Fantastic Fest

Saturday, September 22, 2007

Zack goes to FF 2007: DAY TWO

Admittedly, Friday's screenings felt slightly less electric as everyone got into a more relaxed, efficient festival mode, but the content is still maintaining the high level of quality violence and genital weaponry that we've come to expect.

Russia's THE SWORD BEARER is a grim, broad epic about a young outcast with the ability to pop a sword out of his wrist when provoked. Though I wasn't immediately inclined to take every "flight of fancy" the film provided, they handled the premise in a really unexpected way...don't expect a superhero, as THE SWORD BEARER's protagonist isn't necessarily concerned with using his abilities for the greater good. Rather, his priorities lie with slicing up deadbeats and evading the police.

NEVER BELONGS TO ME was next, more importantly preceded by the much-ballyhooed short GARY'S TOUCH, which had received many pre-festival whispers regarding its deeply objectionable content. Well...those whispers are deserved. Attendance was strong so I ended up sitting directly next to strangers for the most uncomfortable theatrical experience of my life. I think they were a young couple on a date, and if so, he will never hear from her again. NEVER BELONGS TO ME was equal in weirdness and had some pretty amazing moments, but the story is told in this meandering, dreamlike way that almost lulls you into a daze of anthropomorphic weeping, penile firearms and gender-bent mad scientists.

Man-mountain Marko Zaror presented MIRAGEMAN, which was a sincere exploration of what a real-life Chilean costumed vigilante would have to endure. Zaror is really damn likable on-screen, and the movie won over the room in a big way. A well-balanced mix of action, pathos and some really effective humor. It's an easy bet that these guys are going to build a following once the U.S. audience figures out what's what.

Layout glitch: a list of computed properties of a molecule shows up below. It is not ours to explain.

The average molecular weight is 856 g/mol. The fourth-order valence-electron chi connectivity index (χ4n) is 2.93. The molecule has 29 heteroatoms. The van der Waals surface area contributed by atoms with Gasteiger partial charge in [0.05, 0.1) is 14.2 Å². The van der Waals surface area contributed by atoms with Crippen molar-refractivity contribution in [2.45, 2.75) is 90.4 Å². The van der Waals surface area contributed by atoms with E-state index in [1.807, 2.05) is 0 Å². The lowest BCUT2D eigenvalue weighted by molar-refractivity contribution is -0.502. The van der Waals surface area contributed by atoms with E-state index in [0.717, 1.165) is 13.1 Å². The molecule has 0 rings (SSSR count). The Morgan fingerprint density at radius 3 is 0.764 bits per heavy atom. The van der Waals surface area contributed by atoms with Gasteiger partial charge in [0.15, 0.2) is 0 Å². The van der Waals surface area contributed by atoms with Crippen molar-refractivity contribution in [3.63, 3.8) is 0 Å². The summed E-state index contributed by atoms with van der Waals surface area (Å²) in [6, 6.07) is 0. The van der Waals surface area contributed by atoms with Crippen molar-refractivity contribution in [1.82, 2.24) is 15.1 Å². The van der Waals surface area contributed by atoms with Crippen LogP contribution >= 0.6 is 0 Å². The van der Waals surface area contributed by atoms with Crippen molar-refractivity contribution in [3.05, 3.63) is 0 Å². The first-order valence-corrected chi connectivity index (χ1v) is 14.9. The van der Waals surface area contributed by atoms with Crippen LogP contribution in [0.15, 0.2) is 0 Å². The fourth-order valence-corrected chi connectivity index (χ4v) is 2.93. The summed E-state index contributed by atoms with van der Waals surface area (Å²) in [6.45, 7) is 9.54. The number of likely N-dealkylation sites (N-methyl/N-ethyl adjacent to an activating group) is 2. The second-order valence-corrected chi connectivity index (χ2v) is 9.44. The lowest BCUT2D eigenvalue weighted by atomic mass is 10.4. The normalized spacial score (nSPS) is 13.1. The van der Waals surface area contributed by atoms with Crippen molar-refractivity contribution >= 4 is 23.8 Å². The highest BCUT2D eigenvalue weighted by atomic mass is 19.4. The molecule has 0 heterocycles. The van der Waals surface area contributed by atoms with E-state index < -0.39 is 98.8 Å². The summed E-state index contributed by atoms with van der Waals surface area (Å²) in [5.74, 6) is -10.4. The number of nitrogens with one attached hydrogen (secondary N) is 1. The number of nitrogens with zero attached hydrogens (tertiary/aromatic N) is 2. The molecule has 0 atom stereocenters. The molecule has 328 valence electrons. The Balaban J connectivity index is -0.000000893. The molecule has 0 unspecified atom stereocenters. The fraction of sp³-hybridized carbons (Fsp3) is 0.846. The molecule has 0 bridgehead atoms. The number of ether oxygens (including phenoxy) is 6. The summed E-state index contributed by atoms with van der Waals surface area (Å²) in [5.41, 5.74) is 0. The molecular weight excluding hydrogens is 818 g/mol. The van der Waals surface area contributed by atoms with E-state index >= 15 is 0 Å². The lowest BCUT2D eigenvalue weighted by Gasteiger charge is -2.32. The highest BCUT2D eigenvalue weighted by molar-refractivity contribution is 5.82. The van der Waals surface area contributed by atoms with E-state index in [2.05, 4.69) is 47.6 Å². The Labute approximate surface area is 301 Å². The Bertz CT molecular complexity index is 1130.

FIVE ACROSS THE EYES was introduced by the directors and star Sandra Paduch. There was a lot of curiosity about this title, and the room was nearly full. I'm glad to say that the whole thing works really well, especially considering the audience is being subjected to spending 90 min in a family van with five squealing teenage girls. Sound like a headache? Surprisingly, no. All the performances were strong and convincing, and though you may not be able to watch this movie every day, it's impressive how many standard horror formula rules the filmmakers chose to not follow.

My final show last night was blunt-trauma Hong Kong action opera DOG BITE DOG, which is likely the only movie I've ever seen that opens with the protagonist pumping three bullets into a 60-year-old woman's skull. The action was intense and the violence obviously severe, though like many HK films, the story took a couple head-scratch-inducing turns into emotional territory, sometimes accompanied by tender AM radio jams. Still, the strength of the fight segments and chase scenes kept it at pretty high marks. And I'll never hear "You Are My Sunshine" or ventilate an elderly woman the same way again.

See you soon,


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